Bible Translation Controversy: Background
Over the last few weeks, a good deal has been written on websites, in emails and even in the press saying that Wycliffe Bible Translators has deliberately removed key concepts from the Bible so as not to offend certain audiences. Specifically, the charge is that Wycliffe (and others) have removed the terms “Son of God”, “Father” and other familial terms from the Bible. An online petition has been set up (which names me personally) to pressurize Wycliffe into changing these alleged practices. Rather sadly, many people have taken these allegations at face value and have been prepared to accept them, without seeking to understand any of the background information. It particularly saddens me, that people I know have been prepared to sign up to a petition which criticises me personally, without first of all talking to me.
Over the next few days I’m going to publish a series of blog posts which look at this controversy from a variety of angles. However, before I do, I need to make a few statements about how I propose to approach this.
- For the most part, I will not be linking to sites which have criticised Wycliffe or other organisations over this issue. They have done a great job of self-publicity over the last few months and don’t need my help. Do a Google search if you want to find them.
- Equally, for reasons which will become clear, I will not always be able to cite the sources that I quote. I’m sure you will understand why as time goes on.
- Unusually, I will be moderating comments from now on. Comments which are abusive or which show no understanding of the background issues will simply be deleted. There are plenty of other places on the internet where those sorts of comments are allowed or even welcome. I will allow comments which take a contrary position to mine as long as I feel that they have adequately engaged with the issues.
- Important! This is my personal blog and anything I say here, unless indicated otherwise, is purely my opinion. If you want to know what Wycliffe Bible Translators or our partner organisation SIL have to say on this subject, please visit their websites.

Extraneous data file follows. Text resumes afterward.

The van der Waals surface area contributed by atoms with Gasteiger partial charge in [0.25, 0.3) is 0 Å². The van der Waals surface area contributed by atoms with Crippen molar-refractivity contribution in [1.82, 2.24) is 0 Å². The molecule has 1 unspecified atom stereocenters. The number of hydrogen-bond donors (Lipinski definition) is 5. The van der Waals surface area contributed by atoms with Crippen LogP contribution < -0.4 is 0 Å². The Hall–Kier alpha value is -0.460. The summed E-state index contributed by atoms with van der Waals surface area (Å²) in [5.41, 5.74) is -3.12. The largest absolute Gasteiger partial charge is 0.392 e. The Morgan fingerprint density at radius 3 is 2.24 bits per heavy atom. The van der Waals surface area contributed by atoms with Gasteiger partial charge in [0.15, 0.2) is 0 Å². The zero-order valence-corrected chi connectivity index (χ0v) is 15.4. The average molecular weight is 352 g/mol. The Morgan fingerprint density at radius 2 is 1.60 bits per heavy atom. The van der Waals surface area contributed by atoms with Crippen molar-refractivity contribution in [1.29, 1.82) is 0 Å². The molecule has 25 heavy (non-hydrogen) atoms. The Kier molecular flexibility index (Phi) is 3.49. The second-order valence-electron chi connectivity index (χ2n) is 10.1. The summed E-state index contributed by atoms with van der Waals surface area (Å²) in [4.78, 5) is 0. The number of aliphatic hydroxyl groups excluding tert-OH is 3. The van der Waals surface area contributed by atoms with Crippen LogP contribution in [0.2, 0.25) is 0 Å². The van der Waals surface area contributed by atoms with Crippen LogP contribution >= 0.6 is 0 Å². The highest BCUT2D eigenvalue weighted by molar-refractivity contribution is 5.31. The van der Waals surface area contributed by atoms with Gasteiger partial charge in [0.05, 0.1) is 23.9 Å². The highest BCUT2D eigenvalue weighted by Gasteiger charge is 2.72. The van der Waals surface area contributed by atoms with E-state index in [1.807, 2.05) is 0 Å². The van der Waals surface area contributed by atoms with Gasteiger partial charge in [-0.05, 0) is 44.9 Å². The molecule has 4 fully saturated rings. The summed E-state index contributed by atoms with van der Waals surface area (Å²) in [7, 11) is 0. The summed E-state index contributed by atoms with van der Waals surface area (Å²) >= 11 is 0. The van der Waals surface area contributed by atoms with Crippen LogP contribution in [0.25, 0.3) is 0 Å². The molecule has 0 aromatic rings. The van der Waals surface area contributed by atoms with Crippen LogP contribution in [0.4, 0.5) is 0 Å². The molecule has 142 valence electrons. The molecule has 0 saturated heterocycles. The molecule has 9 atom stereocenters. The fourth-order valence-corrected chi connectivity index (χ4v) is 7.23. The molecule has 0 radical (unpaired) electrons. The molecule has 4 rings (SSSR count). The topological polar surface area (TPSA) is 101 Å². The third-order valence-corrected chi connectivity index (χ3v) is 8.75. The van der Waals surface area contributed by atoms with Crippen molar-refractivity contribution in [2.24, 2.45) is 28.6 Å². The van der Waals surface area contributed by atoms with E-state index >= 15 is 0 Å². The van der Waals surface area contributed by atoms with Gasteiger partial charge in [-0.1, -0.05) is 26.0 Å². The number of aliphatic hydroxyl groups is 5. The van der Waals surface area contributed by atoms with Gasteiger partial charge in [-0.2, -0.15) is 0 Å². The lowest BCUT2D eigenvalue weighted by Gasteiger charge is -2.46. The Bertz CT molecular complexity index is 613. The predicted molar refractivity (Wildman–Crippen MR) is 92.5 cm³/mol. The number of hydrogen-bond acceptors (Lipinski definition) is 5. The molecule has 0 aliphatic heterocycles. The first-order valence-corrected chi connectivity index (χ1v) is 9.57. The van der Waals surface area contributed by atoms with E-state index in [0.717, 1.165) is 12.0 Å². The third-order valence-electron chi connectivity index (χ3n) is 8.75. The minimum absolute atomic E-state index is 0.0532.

Before moving on, it is important to note that Wycliffe reject the claim that they have removed the terms concerned from the Bible:
The Wycliffe Global Alliance organizations and their personnel are not omitting or removing the familial terms, translated in English as “Son of God” or “Father,” from any Scripture translation. Erroneous information and rumors on the internet have recently raised questions concerning this issue. Wycliffe never has and never will be involved in a translation which does not translate these terms. To say that we are removing any familial terms from the Bible is simply not true. Wycliffe continues to be faithful to accurate and clear translation of Scripture. The eternal deity of Jesus Christ and the understanding of Jesus’ relationship with God the Father must be preserved in every translation. Wycliffe personnel from nations around the world are committed to working alongside language communities and other partners to translate God’s Word with great care from the original languages of Scripture into the languages of the world’s people so that all may know the redeeming love and glory of God–Father, Son and Holy Spirit.
(Read the full statement and follow links here .)
If you want more background on the question of translating familial terms such as Son of God, the following links might be of interest:
- One of the UK’s best known Christian bloggers, Archbishop Cranmer, has written an elegant and thoughtful overview of the question.
- Bible Translation Blogger, Joel Hofman, weighs in on the subject; here and here.
- The International Journal of Frontier Missions has a whole issue devoted to the question, which includes the standards by which all Bible translation projects are checked.
- Vern Poythress of Westminster Theological Seminary has written a very helpful review of the question which you can read here.
I’ll finish this post with a quote from Prof. Poythress:
We should rejoice that we are seeing Muslims who are reading the Bible. And we should rejoice that Bible translators are paying close attention to what a variety of expressions mean in a target language, and are trying hard to convey meaning accurately for the sake of the gospel and the salvation of souls. This process can help to overcome barriers of misunderstanding among Muslims, without compromising the message of the Bible.
Further Posts in this Series